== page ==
Credits: Outro Music by Akrasis (Max Bowen, raps; Mark McKee, beats); audio editing by Aliyah Harris; production by Lucia Hulsether and Tina Pippin.
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    • 1 hr 12 min
    Southern Spaces, Southern Changes: Educating for Environmental Justice

    Southern Spaces, Southern Changes: Educating for Environmental Justice

    How can we ground our classrooms in praxes of environmental justice? How can teachers and learners build ethical connections to local communities mobilizing against climate emergency and structural abandonment?
    Scholar-activist Ellen Spears joins us to discuss these questions and more. Prof. Spears is a Professor of American Studies at the University of Alabama at Tuscaloosa. She is a prolific author, whose most recent books include the award-winning Baptized in PCBs: Race, Religion, Pollution, and Justice in an All-American Town (2014) and Rethinking the American Environmental Movement Post-1945 (2019). She was part of the Task Force on History, Slavery, and Civil Rights at the UA-Tuscaloosa. Her courses range from comparative ecologies, to environmental ethics and policy, to environment and film.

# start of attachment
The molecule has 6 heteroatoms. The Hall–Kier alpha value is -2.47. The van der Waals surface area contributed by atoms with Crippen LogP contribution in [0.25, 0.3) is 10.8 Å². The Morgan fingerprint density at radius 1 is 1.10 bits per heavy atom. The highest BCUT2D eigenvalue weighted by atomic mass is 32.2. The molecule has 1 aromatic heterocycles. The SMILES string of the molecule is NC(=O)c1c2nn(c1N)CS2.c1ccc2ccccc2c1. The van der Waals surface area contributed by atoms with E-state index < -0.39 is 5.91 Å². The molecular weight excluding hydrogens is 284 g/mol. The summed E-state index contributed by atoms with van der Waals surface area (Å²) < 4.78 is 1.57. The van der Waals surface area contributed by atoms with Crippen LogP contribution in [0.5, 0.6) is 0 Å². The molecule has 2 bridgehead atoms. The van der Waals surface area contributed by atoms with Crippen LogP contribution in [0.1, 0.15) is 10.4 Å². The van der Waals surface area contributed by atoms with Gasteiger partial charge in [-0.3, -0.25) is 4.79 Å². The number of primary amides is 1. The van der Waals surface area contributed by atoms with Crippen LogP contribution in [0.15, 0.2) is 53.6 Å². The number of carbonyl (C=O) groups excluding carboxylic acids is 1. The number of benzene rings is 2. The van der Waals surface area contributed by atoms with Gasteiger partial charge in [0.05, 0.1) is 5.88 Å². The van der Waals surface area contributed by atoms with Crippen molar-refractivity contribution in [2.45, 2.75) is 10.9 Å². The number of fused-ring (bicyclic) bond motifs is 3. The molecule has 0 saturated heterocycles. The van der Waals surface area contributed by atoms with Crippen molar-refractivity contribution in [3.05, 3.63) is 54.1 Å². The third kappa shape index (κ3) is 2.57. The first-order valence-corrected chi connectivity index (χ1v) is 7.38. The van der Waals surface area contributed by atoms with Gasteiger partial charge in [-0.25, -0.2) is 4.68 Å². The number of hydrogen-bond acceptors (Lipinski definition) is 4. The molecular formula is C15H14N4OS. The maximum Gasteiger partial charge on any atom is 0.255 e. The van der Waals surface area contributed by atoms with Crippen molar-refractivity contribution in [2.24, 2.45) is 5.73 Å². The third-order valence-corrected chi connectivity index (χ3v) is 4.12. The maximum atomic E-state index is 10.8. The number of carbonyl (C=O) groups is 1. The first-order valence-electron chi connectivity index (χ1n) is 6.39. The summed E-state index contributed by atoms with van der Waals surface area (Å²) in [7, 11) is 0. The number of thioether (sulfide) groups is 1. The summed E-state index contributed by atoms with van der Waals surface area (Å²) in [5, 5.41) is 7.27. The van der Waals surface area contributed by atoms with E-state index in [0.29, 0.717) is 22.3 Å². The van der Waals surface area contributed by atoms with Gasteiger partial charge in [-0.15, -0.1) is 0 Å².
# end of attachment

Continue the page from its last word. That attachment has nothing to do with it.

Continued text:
Co-Hosts: Lucia Hulsether and Tina Pippin
    Music by Akrasis
    Image by LL Sammons via Unsplash

    • 1 hr 5 min
    No Study Without Struggle: A Conversation with Leigh Patel

    No Study Without Struggle: A Conversation with Leigh Patel

    As calls to decolonize education multiply across contexts and institutions, we must push this issue beyond optics and return to the question: what does commitment to decolonization demand? What risks and struggles? What experiments and solidarities?
    Leigh Patel guides us as we embark on a deep dive into these urgent questions as they ramify across scales. Refusing to partition study from struggle, Patel exposes the settler colonial processes that continue to shape higher education, even as she lifts up radical projects of education otherwise.
    Leigh Patel is Professor of Educational Foundations, Organizations, and Policy in the University of Pittsburgh School of Education. Her most recent book is No Study without Struggle: Confronting Settler Colonialism in Higher Education.

    • 1 hr 28 min
    Resistance Pedagogy: Truth, Healing, and Justice in Atlanta Public Schools

    Resistance Pedagogy: Truth, Healing, and Justice in Atlanta Public Schools